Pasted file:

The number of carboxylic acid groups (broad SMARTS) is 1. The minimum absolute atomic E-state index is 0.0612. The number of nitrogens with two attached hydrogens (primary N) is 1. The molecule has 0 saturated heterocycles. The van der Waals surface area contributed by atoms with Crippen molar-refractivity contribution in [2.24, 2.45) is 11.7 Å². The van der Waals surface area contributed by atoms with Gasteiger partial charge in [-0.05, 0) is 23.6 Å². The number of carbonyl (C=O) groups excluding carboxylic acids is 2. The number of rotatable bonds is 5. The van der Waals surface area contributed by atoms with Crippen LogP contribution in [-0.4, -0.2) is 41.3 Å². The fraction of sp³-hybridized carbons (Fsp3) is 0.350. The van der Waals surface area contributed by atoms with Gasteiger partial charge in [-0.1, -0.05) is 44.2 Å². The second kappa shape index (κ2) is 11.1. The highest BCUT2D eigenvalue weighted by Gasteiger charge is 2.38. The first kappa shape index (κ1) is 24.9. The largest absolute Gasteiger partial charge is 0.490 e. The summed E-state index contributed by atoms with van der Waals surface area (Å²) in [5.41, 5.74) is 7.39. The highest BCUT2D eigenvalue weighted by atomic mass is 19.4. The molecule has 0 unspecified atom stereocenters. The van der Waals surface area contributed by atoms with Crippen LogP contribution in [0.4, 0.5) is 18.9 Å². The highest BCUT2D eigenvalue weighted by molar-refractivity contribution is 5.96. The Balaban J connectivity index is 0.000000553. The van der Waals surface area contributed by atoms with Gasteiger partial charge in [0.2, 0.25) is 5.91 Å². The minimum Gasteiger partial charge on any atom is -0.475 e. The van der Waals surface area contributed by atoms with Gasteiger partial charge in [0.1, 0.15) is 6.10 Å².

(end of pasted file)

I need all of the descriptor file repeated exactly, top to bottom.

The number of carboxylic acid groups (broad SMARTS) is 1. The minimum absolute atomic E-state index is 0.0612. The number of nitrogens with two attached hydrogens (primary N) is 1. The molecule has 0 saturated heterocycles. The van der Waals surface area contributed by atoms with Crippen molar-refractivity contribution in [2.24, 2.45) is 11.7 Å². The van der Waals surface area contributed by atoms with Gasteiger partial charge in [-0.05, 0) is 23.6 Å². The number of carbonyl (C=O) groups excluding carboxylic acids is 2. The number of rotatable bonds is 5. The van der Waals surface area contributed by atoms with Crippen LogP contribution in [-0.4, -0.2) is 41.3 Å². The fraction of sp³-hybridized carbons (Fsp3) is 0.350. The van der Waals surface area contributed by atoms with Gasteiger partial charge in [-0.1, -0.05) is 44.2 Å². The second kappa shape index (κ2) is 11.1. The highest BCUT2D eigenvalue weighted by Gasteiger charge is 2.38. The first kappa shape index (κ1) is 24.9. The largest absolute Gasteiger partial charge is 0.490 e. The summed E-state index contributed by atoms with van der Waals surface area (Å²) in [5.41, 5.74) is 7.39. The highest BCUT2D eigenvalue weighted by atomic mass is 19.4. The molecule has 0 unspecified atom stereocenters. The van der Waals surface area contributed by atoms with Crippen LogP contribution in [0.4, 0.5) is 18.9 Å². The highest BCUT2D eigenvalue weighted by molar-refractivity contribution is 5.96. The Balaban J connectivity index is 0.000000553. The van der Waals surface area contributed by atoms with Gasteiger partial charge in [0.2, 0.25) is 5.91 Å². The minimum Gasteiger partial charge on any atom is -0.475 e. The van der Waals surface area contributed by atoms with Gasteiger partial charge in [0.1, 0.15) is 6.10 Å².